It's been a while, but mainly because I've been writing a short story, so no apologies. Since I've been away I've cracked through lots of books and thus here comes a huge post.
Following on from the epic Martin Chuzzlewit I finished off Nudge: Improving Decisions about Health, Wealth and Happiness by Richard H. Thaler and Cass R. Sunstein, one of the many half-read books lying around my house. It had some interesting material but there are better examples of this type of book out there.
Moving on from there I felt that I wanted something light, so I chose A Wicked Liaison by Christine Merrill. It's a Mills & Boon Historical Romance and quite far from my usual choice. I have it (and a few others) because my writing group did a workshop on writing for Mills & Boon and getting some examples was for follow up research. Anyway, I feel violated. On a content level, this offended me. On a writing level it does offer some interesting observations of what is missing from the book. What is there is well written, it's just that there is so much that is left out. There is very little world building (as it is set in Regency London). We are offered little in the way of description, hardly any smells, sounds or kinesthetic input. The book takes place completely in the mind and we are entirely caught up in the thoughts of the two protagonists. This does make it very intense but the inner monologues are quite repetitious. Ugh. Did not like.
My non-fiction interlude was Earth Path by Starhawk, which I loved.
Then, due to an unscheduled trip to Doncaster, I read February's book club book, The Reluctant Fundamentalist by Mohsin Hamid. It was an interesting style. The author chose a monologue for the whole book and the writing was wonderfully tight. What was there was very well done but, for me, the style made it distancing. It felt like an intellectual novel not an emotional one. Disappointing, because it could have been much more powerful.
After my unpleasant toe-dip in to romance, I felt a strong need to return to speculative fiction, in the form of The Three Stigmata of Palmer Eldritch by Philip K. Dick. I find that Dick's novels are very much the fiction of ideas. I did notice lots of new words for not-so-new concepts and at one point it did feel a bit overwhelming. I loved the idea of stress being measured in units of Freuds. Having said that, the world-building was great. The book plays with the idea of reality, the nature of god and altered states of consciousness. I really liked it.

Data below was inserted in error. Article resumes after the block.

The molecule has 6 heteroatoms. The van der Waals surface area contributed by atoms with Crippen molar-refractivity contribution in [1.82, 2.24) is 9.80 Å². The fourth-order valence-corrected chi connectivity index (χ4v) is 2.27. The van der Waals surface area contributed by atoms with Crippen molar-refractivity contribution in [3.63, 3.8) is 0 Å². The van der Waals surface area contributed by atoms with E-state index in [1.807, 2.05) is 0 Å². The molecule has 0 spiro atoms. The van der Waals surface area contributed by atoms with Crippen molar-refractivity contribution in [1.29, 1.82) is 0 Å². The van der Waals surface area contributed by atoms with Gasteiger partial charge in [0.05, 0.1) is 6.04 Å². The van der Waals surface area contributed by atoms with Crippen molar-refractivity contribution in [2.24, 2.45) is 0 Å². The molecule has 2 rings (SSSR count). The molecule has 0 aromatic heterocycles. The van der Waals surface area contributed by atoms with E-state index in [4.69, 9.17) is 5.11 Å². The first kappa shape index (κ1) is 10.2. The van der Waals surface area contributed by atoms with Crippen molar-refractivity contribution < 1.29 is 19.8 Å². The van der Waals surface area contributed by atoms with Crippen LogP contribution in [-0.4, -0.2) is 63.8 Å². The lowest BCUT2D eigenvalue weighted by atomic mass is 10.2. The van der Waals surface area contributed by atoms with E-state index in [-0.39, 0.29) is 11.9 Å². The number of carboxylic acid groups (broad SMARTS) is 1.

Following that I read The Introverted Leader: Building on your Quiet Strength by Jennifer B. Kahnweiler, which I found really inspiring and helpful.
Then I picked Poison Study by Maria V. Snyder (I'm noticing a lot of people using middle initials today). I think I'm going right off the use of the first person in the long form. The story had potential but the writing was unsophisticated. I couldn't make up my mind up whether it was YA fiction or not; in the end I decided that even if it was, it could still be held to the same standards as anything else. There was too much tell and too much 'Yelena had worried about/planned for/thought' where we hadn't been given that previously. The world-building and characterisation lacked depth. It also committed the cardinal sin (in my eyes, at any rate) of not being internally consistent with levels of technology, clothing, dialogue, etc. I couldn't fix an historical period in my mind. Characters fought with swords, lived in castles and used magic but then had factories and used incredibly modern dialogue. For me, it was distracting and annoying. The dialogue as a whole was not well done; often I felt that the dialogue didn't reflect the characters as they were described. The relationship between the protagonist and her love interest was pure Mills & Boon and was so creepy. Not good. And there are two more in the series.
Most recently, I've read Belching out the Devil by Mark Thomas, which is an exploration of Coca Cola's activities in the world. I may not be able to drink pop again.